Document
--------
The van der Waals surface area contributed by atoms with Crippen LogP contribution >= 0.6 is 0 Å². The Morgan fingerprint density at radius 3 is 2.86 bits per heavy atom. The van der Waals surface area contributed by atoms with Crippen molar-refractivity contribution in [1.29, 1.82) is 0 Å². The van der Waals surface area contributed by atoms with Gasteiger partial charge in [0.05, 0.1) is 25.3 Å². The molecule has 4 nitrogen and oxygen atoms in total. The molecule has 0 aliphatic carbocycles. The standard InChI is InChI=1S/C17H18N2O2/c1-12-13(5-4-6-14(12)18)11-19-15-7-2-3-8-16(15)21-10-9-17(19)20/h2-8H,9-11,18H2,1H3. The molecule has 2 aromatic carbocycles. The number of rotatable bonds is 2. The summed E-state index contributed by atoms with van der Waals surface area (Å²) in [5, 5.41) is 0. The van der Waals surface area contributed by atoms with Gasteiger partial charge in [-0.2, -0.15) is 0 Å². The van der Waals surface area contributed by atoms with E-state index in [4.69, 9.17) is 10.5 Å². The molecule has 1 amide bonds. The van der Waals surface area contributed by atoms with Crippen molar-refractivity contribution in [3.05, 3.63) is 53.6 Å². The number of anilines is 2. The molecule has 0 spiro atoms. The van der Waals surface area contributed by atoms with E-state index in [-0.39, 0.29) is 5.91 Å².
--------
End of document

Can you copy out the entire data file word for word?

The van der Waals surface area contributed by atoms with Crippen LogP contribution >= 0.6 is 0 Å². The Morgan fingerprint density at radius 3 is 2.86 bits per heavy atom. The van der Waals surface area contributed by atoms with Crippen molar-refractivity contribution in [1.29, 1.82) is 0 Å². The van der Waals surface area contributed by atoms with Gasteiger partial charge in [0.05, 0.1) is 25.3 Å². The molecule has 4 nitrogen and oxygen atoms in total. The molecule has 0 aliphatic carbocycles. The standard InChI is InChI=1S/C17H18N2O2/c1-12-13(5-4-6-14(12)18)11-19-15-7-2-3-8-16(15)21-10-9-17(19)20/h2-8H,9-11,18H2,1H3. The molecule has 2 aromatic carbocycles. The number of rotatable bonds is 2. The summed E-state index contributed by atoms with van der Waals surface area (Å²) in [5, 5.41) is 0. The van der Waals surface area contributed by atoms with Gasteiger partial charge in [-0.2, -0.15) is 0 Å². The van der Waals surface area contributed by atoms with E-state index in [4.69, 9.17) is 10.5 Å². The molecule has 1 amide bonds. The van der Waals surface area contributed by atoms with Crippen molar-refractivity contribution in [3.05, 3.63) is 53.6 Å². The number of anilines is 2. The molecule has 0 spiro atoms. The van der Waals surface area contributed by atoms with E-state index in [-0.39, 0.29) is 5.91 Å².